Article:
Redemption and two other plays

Produced by David Starner, Skip Doughty, and Project
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REDEMPTION AND TWO OTHER PLAYS

 

By LEO TOLSTOY

Introduction By ARTHUR HOPKINS

CONTENTS

INTRODUCTION BY ARTHUR HOPKINS
REDEMPTION
THE POWER OF DARKNESS
FRUITS OF CULTURE

INTRODUCTION

After making a production of Redemption, the chief feeling of the producer is one of deep regret that Tolstoi did not make more use of the theatre as a medium. His was the rare gift of vitalization: the ability to breathe life into word-people which survives in them so long as there is any one left to turn up the pages they have made their abode.

In the world of writing, many terms that should be illuminative have become meaningless. So often has the barren been called “pregnant,” the chill of death “the breath of life,” the atrophied “pulsating,” that when we really come upon a work with beating heart we find it difficult to give it place that has not already been stuffed to suffocation with misplaced dummies.

We seat it at table with staring wax figures and bid it to join the feast. There is no exclusion act in art, no passport bureau, not even hygienic segregation.

In writing the briefest introduction to Tolstoi’s work, I am appointed by the publisher, a sort of reception committee of one to escort the work to some fitting place where it may enjoy the surroundings and deference it deserves.

The place to which I escort it is built of words, but what words have been left me by the long procession of previous committees? Where they have been truthfully used they have been glorified, and offer all the rarer material for my structure, but how often have they been subjected to base use. Perhaps some day we will learn the proper respect of such simple words as love and truth and life, and then when we meet them in books we shall know how to greet them.

The study of Redemption is so simple that it needs no illumination from me. The characters may walk in strange lands without introduction. They are part of us. Fédya is in all of us. His one cry “There has always been so much lacking between what I felt and what I could do” instantly makes him brother to all mankind. His simultaneous physical degeneration and spiritual regeneration is the glory that all people have invested in death. Tolstoi’s cry against convention that disregards spiritual struggle, and system that ignores human growth, will find answering cries in many breasts in many lands.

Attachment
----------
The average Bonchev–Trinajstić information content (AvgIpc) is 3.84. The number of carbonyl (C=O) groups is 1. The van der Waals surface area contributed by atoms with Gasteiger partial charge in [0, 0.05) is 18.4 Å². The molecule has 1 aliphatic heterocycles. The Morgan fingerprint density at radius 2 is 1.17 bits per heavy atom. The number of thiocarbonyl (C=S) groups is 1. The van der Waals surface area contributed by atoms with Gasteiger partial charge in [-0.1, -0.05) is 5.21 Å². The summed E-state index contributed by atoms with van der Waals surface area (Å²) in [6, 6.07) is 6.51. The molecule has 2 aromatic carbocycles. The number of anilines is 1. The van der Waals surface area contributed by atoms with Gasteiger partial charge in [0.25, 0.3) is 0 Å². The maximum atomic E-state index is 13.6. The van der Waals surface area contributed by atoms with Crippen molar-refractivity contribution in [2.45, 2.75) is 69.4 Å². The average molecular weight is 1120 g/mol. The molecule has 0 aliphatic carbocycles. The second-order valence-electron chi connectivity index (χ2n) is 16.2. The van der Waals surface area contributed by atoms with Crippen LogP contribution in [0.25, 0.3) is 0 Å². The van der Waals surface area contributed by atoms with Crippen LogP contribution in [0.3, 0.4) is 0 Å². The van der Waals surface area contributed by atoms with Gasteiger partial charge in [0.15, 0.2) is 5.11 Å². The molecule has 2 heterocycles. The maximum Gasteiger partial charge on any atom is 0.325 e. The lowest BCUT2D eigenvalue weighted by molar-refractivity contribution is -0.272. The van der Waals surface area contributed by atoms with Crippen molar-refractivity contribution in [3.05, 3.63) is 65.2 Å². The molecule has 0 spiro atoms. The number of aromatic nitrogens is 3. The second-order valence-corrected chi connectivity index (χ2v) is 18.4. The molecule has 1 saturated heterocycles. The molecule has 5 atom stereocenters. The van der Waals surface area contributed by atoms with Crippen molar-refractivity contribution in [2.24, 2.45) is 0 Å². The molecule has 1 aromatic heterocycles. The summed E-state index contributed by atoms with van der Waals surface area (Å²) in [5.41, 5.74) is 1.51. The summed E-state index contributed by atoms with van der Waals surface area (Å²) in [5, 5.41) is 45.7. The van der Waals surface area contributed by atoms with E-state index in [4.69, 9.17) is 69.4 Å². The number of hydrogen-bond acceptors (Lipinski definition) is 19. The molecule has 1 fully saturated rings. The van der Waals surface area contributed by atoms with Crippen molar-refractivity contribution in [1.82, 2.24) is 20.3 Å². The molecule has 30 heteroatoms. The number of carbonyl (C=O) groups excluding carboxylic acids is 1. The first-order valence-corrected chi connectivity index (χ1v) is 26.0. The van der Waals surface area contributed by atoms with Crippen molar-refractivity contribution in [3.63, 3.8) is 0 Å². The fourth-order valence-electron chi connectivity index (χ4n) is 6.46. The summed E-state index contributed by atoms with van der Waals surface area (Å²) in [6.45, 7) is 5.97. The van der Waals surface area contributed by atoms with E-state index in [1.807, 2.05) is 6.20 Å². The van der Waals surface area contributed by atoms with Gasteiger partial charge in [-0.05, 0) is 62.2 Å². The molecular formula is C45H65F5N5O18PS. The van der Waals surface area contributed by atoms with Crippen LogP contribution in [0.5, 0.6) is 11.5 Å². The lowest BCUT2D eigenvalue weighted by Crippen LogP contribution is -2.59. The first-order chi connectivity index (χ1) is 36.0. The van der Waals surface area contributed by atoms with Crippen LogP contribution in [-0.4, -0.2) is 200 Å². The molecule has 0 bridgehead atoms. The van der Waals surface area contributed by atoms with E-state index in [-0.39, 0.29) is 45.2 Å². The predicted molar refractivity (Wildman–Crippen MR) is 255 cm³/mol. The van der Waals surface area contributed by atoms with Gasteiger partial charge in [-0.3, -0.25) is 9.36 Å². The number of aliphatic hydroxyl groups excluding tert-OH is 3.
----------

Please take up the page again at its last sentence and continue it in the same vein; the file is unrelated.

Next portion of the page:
Utterly disregarding effect, technique or method, Tolstoi has explored his own soul and there touched hands with countless other souls, and since he has trod the path of countless millions who will come after him, the mementos of his journey will long be sought.

ARTHUR HOPKINS.

 


 

The translation of Redemption here published is the one produced by Mr. Arthur Hopkins at the Plymouth Theatre, New York, in the season of 1918-1919. The part of FÉDYA was played by Mr. John Barrymore.

 


 

REDEMPTION

CHARACTERS

THEODORE VASÍLYEVICH PROTOSOV (FÉDYA).
ELISABETH ANDRÉYEVNA PROTOSOVA (LISA). His wife.
MÍSHA. Their son.
ANNA PÁVLOVNA. Lisa’s mother.
SASHA. Lisa’s younger, unmarried sister.
VICTOR MICHAELOVITCH KARÉNIN.
SOPHIA DMÍTRIEVNA KARÉNINA.
PRINCE SERGIUS DMÍTRIEVICH ABRÉSKOV.
MASHA. A gypsy girl.
IVÁN MAKÁROVICH. An old gypsy man. Masha’s parent.
NASTASÏA IVÁNOVNA. An old gypsy woman. Masha’s parent.
OFFICER.
MUSICIAN.
FIRST GYPSY MAN.
SECOND GYPSY MAN.
GYPSY WOMAN.
GYPSY CHOIR.
DOCTOR.
MICHAEL ALEXÁNDROVICH AFRÉMOV.
STÁKHOV. One of Fédya’s boon companions.
BUTKÉVICH. One of Fédya’s boon companions.
KOROTKÓV. One of Fédya’s boon companions.
IVÁN PETROVICH ALEXÁNDROV.
VOZNESÉNSKY. Karénin’s secretary.
PETUSHKÓV. An artist.
ARTIMIEV.
WAITER IN THE PRIVATE ROOM AT THE RESTAURANT.
WAITER IN A LOW-CLASS RESTAURANT.
MANAGER OF THE SAME.
POLICEMAN.
INVESTIGATING MAGISTRATE.
MÉLNIKOV.
CLERK.
USHER.
YOUNG LAWYER.
PETRÚSHIN. A lawyer.
LADY.
ANOTHER OFFICER.
ATTENDANT AT LAW COURTS.
PROTOSOVS’ NURSE.
PROTOSOVS’ MAID.
AFRÉMOV’S FOOTMAN.
KARÉNINS’ FOOTMAN.

ACT I

SCENE I

Protosovs’ flat in Moscow. The scene represents a small dining room. ANNA PÁVLOVNA, a stout, gray-haired lady, tightly laced, is sitting alone at the tea-table on which is a samovár.

Enter NURSE carrying a tea-pot.

Nurse (enters R. I, over to table C.). Please, Madam, may I have some water?

Anna Pávlovna (sitting R. of table C.). Certainly. How is the baby now?

Nurse. Oh, restless, fretting all the time. There’s nothing worse than for a lady to nurse her child. She has her worries and the baby suffers for them. What sort of milk could she have, not peeping all night, and crying and crying?

[SASHA enters R. I, strolls to L. of table C.

Anna Pávlovna. But I thought she was more calm now?

Nurse. Fine calm! It makes me sick to look at her. She’s just been writing something and crying all the time.

Sasha (to nurse). Lisa’s looking for you.

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